Kick imposter syndrome in the butt

Wrestling with imposter syndrome is no fun. It feels like you’re in an endless cycle of self doubt. It doesn’t have to be though. What I’ve realized is that contributing to open source projects is a really productive way for me to keep my sanity.


In this blog post, I’ll share how I got involved with an open source project at Ruby for Good 2019. I’ll share how I contributed to and benefited from the project. Finally, I’ll share the potential benefits the project’s stakeholders will get as a result of my team’s work.

What is Ruby for Good?

Ruby for Good is an annual 3-day event where developers from all over the world gather together to work on open source projects. Each project has a philanthropic essence to it. They also remain open with issues for developers to continue working on after the event.

The project I got involved with

Day 1 of Ruby for Good kicked off with pitches from each project lead. They described the purpose of each project and the goals they hoped to accomplish. Some projects were well established. Other projects were starting from scratch.

A project called Babywearing was one of those start-from-scratch projects. The project’s stakeholder is an organization called the Mid Atlantic Babywearing Organization (MABO). This organization promotes a centuries old practice called babywearing. The current software they have in place allows members to borrow a babywearing carrier for free. That said, this software costs the organization nearly $600 per year.

Thus, the project’s goal was to build a free lending library from scratch to replace MABO’s current system. I decided to join the Babywearing team even though I was afraid that the goal was too much of a stretch for me. Thankfully, my desire for the chance to make meaningful contributions to a project outweighed that feeling of self-doubt.

How I helped

Once teams were assembled the remaining days of the event were spent working through project issues. My team consisted of 13 people, including the project’s stakeholders, product owner, tech lead and individual contributors. Each task was clearly defined in a GitHub issue that was in place before the team got started. Here’s a brief rundown of the issues I solved:

  • Setup instructions: My first pull request improved documentation so future contributors will have an easier time getting started with the development process.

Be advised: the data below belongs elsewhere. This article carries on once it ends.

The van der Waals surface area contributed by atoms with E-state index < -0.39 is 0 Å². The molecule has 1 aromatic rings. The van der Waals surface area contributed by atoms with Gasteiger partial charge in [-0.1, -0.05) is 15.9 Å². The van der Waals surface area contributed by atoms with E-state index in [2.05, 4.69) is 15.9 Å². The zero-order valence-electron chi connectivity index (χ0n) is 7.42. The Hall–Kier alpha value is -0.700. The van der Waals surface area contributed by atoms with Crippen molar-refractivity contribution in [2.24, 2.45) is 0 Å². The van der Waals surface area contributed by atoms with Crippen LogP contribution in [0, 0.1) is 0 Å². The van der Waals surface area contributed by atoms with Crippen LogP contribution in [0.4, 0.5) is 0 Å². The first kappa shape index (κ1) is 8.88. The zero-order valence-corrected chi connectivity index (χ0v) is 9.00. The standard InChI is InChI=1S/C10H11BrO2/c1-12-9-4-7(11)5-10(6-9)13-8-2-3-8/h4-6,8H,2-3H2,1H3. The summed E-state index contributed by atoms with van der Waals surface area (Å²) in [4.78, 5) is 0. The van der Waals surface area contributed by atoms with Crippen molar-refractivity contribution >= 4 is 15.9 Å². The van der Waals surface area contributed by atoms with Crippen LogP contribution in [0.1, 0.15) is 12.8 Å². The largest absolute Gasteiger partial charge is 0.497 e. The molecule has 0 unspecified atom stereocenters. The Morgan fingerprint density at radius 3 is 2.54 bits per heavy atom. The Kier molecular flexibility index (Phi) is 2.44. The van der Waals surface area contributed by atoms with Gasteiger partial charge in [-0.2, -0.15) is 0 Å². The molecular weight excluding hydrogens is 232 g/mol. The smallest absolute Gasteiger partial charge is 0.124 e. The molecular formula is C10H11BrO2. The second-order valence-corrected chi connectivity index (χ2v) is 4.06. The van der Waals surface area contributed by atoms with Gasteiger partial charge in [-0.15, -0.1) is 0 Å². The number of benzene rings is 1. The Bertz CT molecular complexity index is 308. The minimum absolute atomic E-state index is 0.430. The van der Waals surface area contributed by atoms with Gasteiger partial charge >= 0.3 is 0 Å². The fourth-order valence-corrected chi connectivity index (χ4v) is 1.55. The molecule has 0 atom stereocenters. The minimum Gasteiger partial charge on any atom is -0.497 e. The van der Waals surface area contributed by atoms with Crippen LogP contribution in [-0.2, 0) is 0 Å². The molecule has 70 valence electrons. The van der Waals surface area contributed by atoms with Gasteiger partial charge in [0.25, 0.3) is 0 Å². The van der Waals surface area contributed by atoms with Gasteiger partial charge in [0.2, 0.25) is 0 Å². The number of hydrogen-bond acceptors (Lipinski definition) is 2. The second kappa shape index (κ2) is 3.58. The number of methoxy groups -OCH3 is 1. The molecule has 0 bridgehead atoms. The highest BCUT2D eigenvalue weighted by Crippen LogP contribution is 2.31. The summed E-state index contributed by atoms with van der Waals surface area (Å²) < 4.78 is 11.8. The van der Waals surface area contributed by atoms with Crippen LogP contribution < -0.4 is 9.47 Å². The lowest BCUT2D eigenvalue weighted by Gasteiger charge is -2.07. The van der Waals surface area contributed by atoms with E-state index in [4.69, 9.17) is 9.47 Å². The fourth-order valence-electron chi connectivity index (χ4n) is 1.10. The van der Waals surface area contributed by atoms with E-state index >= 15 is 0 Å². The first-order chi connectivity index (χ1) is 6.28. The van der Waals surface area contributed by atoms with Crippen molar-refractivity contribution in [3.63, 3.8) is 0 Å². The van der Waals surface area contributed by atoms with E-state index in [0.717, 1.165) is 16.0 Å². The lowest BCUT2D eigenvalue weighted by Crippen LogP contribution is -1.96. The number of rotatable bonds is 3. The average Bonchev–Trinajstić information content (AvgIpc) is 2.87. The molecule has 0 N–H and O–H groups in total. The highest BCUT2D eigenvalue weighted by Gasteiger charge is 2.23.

• User model and authentication: I teamed up with a partner, Monique Caraballo, on this one. Together we walked through documentation on how to set up a user model and implement the Devise gem to authenticate application users.
  • User email confirmation: In a different pull request I built a custom mailer that extends from the Devise Mailer module. Now, when a user signs up they’ll receive a welcome email.
  • CRUD: I created a new resource called MembershipTypes along with standard create, read, update and delete (crud) actions in its controller.
  • Authorized views: I used a gem called Pundit and implemented classes that “policed” or authorized certain views in the app for designated users. For example, an admin or volunteer member can view a page that lists all users. A regular user isn’t able to do the same.
  • Download a CSV of users: In another pull request, I introduced a way for admins and users to download a CSV of all users. This was accomplished by using the respond_to helper method in the User controller which helps us return the user data in a CSV format.

Feel free to check out these contributions on GitHub!


Making these contributions gave me a much needed confidence boost. I got hands-on practice with building core portions of a Ruby on Rails application. I learned a lot along the way thanks to my super supportive teammates and good documentation about the tools we were using. While each task presented something new to learn, this experience was on that I was totally ready for.

What’s even better is that the work my team and I did has the potential to save the Mid Atlantic Babywearing Organization hundreds of dollars per year. While helping others, I helped myself!


If you’re struggling with imposter syndrome — get involved with an open source project! The timing couldn’t be better since next month marks the start of Hacktoberfest.

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